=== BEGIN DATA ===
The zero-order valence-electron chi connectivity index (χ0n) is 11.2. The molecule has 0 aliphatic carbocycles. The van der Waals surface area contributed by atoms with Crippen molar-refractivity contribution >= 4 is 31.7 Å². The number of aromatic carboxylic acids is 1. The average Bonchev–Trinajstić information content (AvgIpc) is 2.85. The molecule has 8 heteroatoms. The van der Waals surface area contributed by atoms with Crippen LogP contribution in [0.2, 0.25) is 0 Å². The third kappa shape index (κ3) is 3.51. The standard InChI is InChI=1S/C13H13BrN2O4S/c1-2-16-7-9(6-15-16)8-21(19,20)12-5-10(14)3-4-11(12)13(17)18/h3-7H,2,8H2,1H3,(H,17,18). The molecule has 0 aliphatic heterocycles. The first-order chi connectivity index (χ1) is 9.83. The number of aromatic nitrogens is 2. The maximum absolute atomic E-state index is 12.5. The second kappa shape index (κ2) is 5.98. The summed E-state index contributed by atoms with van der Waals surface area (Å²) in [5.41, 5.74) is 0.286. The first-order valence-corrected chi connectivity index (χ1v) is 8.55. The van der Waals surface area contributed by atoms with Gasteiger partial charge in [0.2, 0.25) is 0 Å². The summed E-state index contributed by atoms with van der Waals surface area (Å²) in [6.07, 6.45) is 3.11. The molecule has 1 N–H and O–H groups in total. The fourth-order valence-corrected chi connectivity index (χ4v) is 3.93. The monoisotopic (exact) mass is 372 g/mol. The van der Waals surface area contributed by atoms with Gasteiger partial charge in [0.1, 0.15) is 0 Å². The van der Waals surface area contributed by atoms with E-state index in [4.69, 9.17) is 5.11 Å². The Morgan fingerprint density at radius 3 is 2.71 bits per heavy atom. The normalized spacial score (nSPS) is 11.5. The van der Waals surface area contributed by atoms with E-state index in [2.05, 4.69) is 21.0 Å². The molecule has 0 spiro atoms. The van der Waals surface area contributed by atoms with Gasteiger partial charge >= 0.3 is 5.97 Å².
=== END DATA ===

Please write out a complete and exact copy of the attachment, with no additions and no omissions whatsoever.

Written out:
The zero-order valence-electron chi connectivity index (χ0n) is 11.2. The molecule has 0 aliphatic carbocycles. The van der Waals surface area contributed by atoms with Crippen molar-refractivity contribution >= 4 is 31.7 Å². The number of aromatic carboxylic acids is 1. The average Bonchev–Trinajstić information content (AvgIpc) is 2.85. The molecule has 8 heteroatoms. The van der Waals surface area contributed by atoms with Crippen LogP contribution in [0.2, 0.25) is 0 Å². The third kappa shape index (κ3) is 3.51. The standard InChI is InChI=1S/C13H13BrN2O4S/c1-2-16-7-9(6-15-16)8-21(19,20)12-5-10(14)3-4-11(12)13(17)18/h3-7H,2,8H2,1H3,(H,17,18). The molecule has 0 aliphatic heterocycles. The first-order chi connectivity index (χ1) is 9.83. The number of aromatic nitrogens is 2. The maximum absolute atomic E-state index is 12.5. The second kappa shape index (κ2) is 5.98. The summed E-state index contributed by atoms with van der Waals surface area (Å²) in [5.41, 5.74) is 0.286. The first-order valence-corrected chi connectivity index (χ1v) is 8.55. The van der Waals surface area contributed by atoms with Gasteiger partial charge in [0.2, 0.25) is 0 Å². The summed E-state index contributed by atoms with van der Waals surface area (Å²) in [6.07, 6.45) is 3.11. The molecule has 1 N–H and O–H groups in total. The fourth-order valence-corrected chi connectivity index (χ4v) is 3.93. The monoisotopic (exact) mass is 372 g/mol. The van der Waals surface area contributed by atoms with Gasteiger partial charge in [0.1, 0.15) is 0 Å². The van der Waals surface area contributed by atoms with E-state index in [4.69, 9.17) is 5.11 Å². The Morgan fingerprint density at radius 3 is 2.71 bits per heavy atom. The normalized spacial score (nSPS) is 11.5. The van der Waals surface area contributed by atoms with E-state index in [2.05, 4.69) is 21.0 Å². The molecule has 0 spiro atoms. The van der Waals surface area contributed by atoms with Gasteiger partial charge >= 0.3 is 5.97 Å².